Although most analysts agree that it is unlikely that Patricio will gather enough support to be a real threat to the presidential seat, she has the potential to impact the 40 percent of voters who abstain from participating in elections, usually claiming to be against the current system (Tucker 2017).  And even if her run is technically unsuccessful, Marichuy may still be the hero who allies Mexico’s 25 million indigenous for the next big Zapatista crusade.

Works Cited

Young, Shannon. 2017. “Mexico has its first indigenous woman candidate for president.” 2 June. Public Radio International. Available to read here: [Accessed 7 November 2017].

Tucker, Duncan. 2014. “Are Mexico’s Zapatista rebels still relevant?” 1 January. Al Jazeera. Available to read here: [Accessed 21 November 2017].

Villegas, Paulina. 2017. “In a Mexico ‘Tired of Violence,’ Zapatista Rebels Venture Into Politics.” 26 August. The New York Times. Available to read here: [Accessed 21 November 2017].

Niembro, Rasec. 2017. “The Zapatista Candidate.” 29 January. Jacobin. Available to read here: [Accessed 21 November 2017].

Forbes Staff. 2017. “Vocera Zapatista buscará la presidencia como candidate independiente.” 7 October. Forbes México. Available to read here: [Accessed 21 November 2017].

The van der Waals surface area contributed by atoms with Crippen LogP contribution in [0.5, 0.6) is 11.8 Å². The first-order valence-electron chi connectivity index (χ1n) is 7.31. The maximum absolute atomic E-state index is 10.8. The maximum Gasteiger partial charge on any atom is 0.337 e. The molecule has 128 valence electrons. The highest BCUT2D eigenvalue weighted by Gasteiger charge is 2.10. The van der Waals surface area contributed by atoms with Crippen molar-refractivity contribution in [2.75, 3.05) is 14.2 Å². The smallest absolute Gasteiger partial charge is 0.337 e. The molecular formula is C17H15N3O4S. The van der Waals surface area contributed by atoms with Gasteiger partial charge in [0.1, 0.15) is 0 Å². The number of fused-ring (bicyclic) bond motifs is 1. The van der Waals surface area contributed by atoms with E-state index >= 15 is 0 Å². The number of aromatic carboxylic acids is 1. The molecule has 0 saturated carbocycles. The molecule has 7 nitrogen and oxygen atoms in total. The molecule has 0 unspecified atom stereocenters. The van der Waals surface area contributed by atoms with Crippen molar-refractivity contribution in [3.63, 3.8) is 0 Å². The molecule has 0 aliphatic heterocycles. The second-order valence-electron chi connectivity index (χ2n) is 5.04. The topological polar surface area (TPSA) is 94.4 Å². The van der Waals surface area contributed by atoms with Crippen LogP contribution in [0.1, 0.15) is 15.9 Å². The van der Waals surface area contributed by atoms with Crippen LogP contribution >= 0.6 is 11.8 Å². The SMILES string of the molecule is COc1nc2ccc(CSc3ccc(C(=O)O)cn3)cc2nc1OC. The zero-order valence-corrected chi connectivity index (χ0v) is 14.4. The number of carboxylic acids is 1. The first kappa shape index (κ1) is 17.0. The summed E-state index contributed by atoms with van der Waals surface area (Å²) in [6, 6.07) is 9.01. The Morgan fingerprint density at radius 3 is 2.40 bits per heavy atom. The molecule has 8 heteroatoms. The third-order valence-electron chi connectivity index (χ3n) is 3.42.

Tucker, Duncan. 2017. “’Mexico needs healing’: the first indigenous woman to run for president.” 12 June. The Guardian. Available to read here: [Accessed 16 November 2017].

Lafuente, Javier. 2017. “El zapatismo impulsa a los indígenas a las elecciones.” 30 May. El País. Available to read here: [Accessed 21 November 2017].

Minority Rights Group International. 2017. “World Directory of Minorities and Indigenous Peoples: Mexico – Indigenous peoples.” Minority Rights Group International. Available to read here: [Accessed 16 November 2017].

Rama, Anahi. 2014. “Violence against women ‘pandemic’ in Mexico.” 7 March. Reuters. Available to read here: [Accessed 21 November 2017].

Chughtai, Alia & El Hadad, Horia. 2017. “Interactive: Violence against women in Mexico.” 18 September. Al Jazeera. Available to read here: [Accessed 21 November 2017].

Beauregard, Luis Pablo. 2017. “Marichuy Patricio, la candidate indígena atrapada en en el círculo rojo.” 8 November. El País. Available to read here: [Accessed 21 November 2017].


About Author(s)

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Rachel Rozak
Rachel Rozak is an undergraduate at the University of Pittsburgh where she majors in Spanish and marketing and is additionally pursuing a minor in Portuguese and a certificate in Latin American studies. Through her studies she quickly became passionate about Latin America and its people and culture. She hopes to continue finding ways to blend her business skills with this love through opportunities like her recent summer internship abroad in Solola, Guatemala and semester of studies abroad in Heredia, Costa Rica.